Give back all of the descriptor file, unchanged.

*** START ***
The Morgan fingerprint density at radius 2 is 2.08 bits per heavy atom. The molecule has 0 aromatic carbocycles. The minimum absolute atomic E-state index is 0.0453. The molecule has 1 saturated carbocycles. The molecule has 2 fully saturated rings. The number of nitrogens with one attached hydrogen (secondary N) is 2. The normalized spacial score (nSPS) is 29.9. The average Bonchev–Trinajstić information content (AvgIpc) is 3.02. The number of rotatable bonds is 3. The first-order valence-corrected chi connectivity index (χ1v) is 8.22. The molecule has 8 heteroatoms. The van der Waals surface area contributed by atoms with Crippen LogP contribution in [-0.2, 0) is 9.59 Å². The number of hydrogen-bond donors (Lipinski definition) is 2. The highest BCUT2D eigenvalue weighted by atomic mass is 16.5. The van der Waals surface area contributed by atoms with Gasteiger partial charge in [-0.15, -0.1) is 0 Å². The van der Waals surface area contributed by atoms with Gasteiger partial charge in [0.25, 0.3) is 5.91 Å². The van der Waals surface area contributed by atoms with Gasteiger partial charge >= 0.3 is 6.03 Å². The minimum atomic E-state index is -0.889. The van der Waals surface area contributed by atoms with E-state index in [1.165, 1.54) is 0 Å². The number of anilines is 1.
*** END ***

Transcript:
The Morgan fingerprint density at radius 2 is 2.08 bits per heavy atom. The molecule has 0 aromatic carbocycles. The minimum absolute atomic E-state index is 0.0453. The molecule has 1 saturated carbocycles. The molecule has 2 fully saturated rings. The number of nitrogens with one attached hydrogen (secondary N) is 2. The normalized spacial score (nSPS) is 29.9. The average Bonchev–Trinajstić information content (AvgIpc) is 3.02. The number of rotatable bonds is 3. The first-order valence-corrected chi connectivity index (χ1v) is 8.22. The molecule has 8 heteroatoms. The van der Waals surface area contributed by atoms with Crippen LogP contribution in [-0.2, 0) is 9.59 Å². The number of hydrogen-bond donors (Lipinski definition) is 2. The highest BCUT2D eigenvalue weighted by atomic mass is 16.5. The van der Waals surface area contributed by atoms with Gasteiger partial charge in [-0.15, -0.1) is 0 Å². The van der Waals surface area contributed by atoms with Gasteiger partial charge in [0.25, 0.3) is 5.91 Å². The van der Waals surface area contributed by atoms with Gasteiger partial charge >= 0.3 is 6.03 Å². The minimum atomic E-state index is -0.889. The van der Waals surface area contributed by atoms with E-state index in [1.165, 1.54) is 0 Å². The number of anilines is 1.